One of the central features of AI development is the various software frameworks needed to make it possible – and while significant rationalization of frameworks is beginning, the likely result will be several interoperable frameworks rather than one de facto framework, says ABI Research.
An AI ‘framework’ refers to a collection of libraries, interfaces, and tools created for generating AI models, such as neutral networks (NNs), which enable deep learning (DL). And there are many of them that serve different use cases.
ABI says it has identified and benchmarked the key software frameworks likely to form the backbone of any AI product development. TensorFlow currently leads the pack, but several other frameworks are emerging as potential contenders likely to shape specific use cases and applications.
These challenger frameworks currently lack the size and scale of developer community interaction but are undertaking intense rationalization around interoperability, in a significant move against the dominance of TensorFlow. And that’s good news, says ABI industry analyst Jack Vernon.
“This is positive for the AI technology ecosystem. No one framework is likely to serve every AI use case and segment of the supply chain well,” he says. “A multiplicity of interoperable frameworks will enable developers to better research and productize AI.”
The current market for AI technology has been so far shaped by proprietary technologies. This has led to a huge fragmentation of the AI applications development and has created confusion for developers and implementers of AI technology. As it has been the case with many industries before, including mobile devices ecosystems, desktop operating systems, and internet browsers, technology rationalization is a key milestone of any technology development. AI will not be an exception.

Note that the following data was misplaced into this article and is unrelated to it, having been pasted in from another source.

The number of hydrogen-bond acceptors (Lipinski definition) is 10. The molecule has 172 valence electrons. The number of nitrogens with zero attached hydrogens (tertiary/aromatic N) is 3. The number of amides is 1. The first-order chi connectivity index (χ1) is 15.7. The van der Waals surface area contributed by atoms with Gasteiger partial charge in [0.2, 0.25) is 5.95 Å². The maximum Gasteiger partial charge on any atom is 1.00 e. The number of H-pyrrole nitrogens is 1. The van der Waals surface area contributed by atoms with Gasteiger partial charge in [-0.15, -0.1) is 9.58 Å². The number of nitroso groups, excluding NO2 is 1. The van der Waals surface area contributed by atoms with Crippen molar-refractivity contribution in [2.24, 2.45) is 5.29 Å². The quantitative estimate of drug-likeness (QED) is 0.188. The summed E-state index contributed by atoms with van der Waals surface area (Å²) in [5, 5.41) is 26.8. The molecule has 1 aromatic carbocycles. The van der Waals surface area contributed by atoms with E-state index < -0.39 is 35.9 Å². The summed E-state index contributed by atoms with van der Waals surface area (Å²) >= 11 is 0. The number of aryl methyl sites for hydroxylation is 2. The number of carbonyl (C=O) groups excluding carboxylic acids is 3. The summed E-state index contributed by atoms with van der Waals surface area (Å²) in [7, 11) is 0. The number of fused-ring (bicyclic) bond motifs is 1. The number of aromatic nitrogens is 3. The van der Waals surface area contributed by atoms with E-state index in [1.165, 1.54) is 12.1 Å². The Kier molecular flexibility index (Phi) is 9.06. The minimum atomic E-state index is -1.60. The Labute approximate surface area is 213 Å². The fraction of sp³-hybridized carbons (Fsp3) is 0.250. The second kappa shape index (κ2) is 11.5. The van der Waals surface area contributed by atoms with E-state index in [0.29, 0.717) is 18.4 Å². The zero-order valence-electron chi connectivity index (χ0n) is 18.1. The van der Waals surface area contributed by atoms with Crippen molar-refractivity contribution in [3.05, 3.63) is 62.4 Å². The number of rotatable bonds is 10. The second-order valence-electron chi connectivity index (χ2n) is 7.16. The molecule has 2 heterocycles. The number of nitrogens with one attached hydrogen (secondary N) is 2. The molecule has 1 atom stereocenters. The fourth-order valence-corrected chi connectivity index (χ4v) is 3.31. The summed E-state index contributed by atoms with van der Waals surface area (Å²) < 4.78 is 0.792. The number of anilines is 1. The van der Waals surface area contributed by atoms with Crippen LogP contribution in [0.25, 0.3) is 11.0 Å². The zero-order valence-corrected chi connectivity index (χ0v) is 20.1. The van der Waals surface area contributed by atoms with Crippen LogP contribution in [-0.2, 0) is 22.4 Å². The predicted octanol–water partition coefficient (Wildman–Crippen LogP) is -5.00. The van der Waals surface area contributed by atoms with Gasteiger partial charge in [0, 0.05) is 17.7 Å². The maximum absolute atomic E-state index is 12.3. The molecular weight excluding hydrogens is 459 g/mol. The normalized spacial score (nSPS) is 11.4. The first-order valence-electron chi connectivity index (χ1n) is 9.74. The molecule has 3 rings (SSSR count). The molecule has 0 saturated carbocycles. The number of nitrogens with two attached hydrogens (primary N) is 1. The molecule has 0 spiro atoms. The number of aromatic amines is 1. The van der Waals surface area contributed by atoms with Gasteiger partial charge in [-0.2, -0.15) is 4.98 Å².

Frameworks are beginning to see rationalization around two factors, says Vernon.
“First, a few frameworks have either died off in terms of developer and community support (such as Theano) or have been updated to accommodate a greater breadth of deep learning techniques (such as Torch moving to Pytorch and Caffe moving to Caffe2),” he explains. “Second, there has been a number of frameworks governing bodies choosing to cooperate around a series of standards that will enable deep learning models to be exchanged between them. For example, the Open Neural Network Exchange will rebalance the framework ecosystem which is disproportionately dependent on the success of TensorFlow and its commercial backer Google.”
ABI Research has assessed the landscape of AI frameworks and developed a benchmark measuring several KPIs such as developer interest, GitHub commits, scalability, edge accessibility, hardware portability, hardware efficiency, productization, governance, future proofing, and reliability. The benchmarking scores found that TensorFlow followed by Caffe2 are the clear leaders, followed by MXNet. These frameworks have repeatedly displayed a commitment to open standards, and their respective commercial backers have shown a dedication to educating their respective developer communities.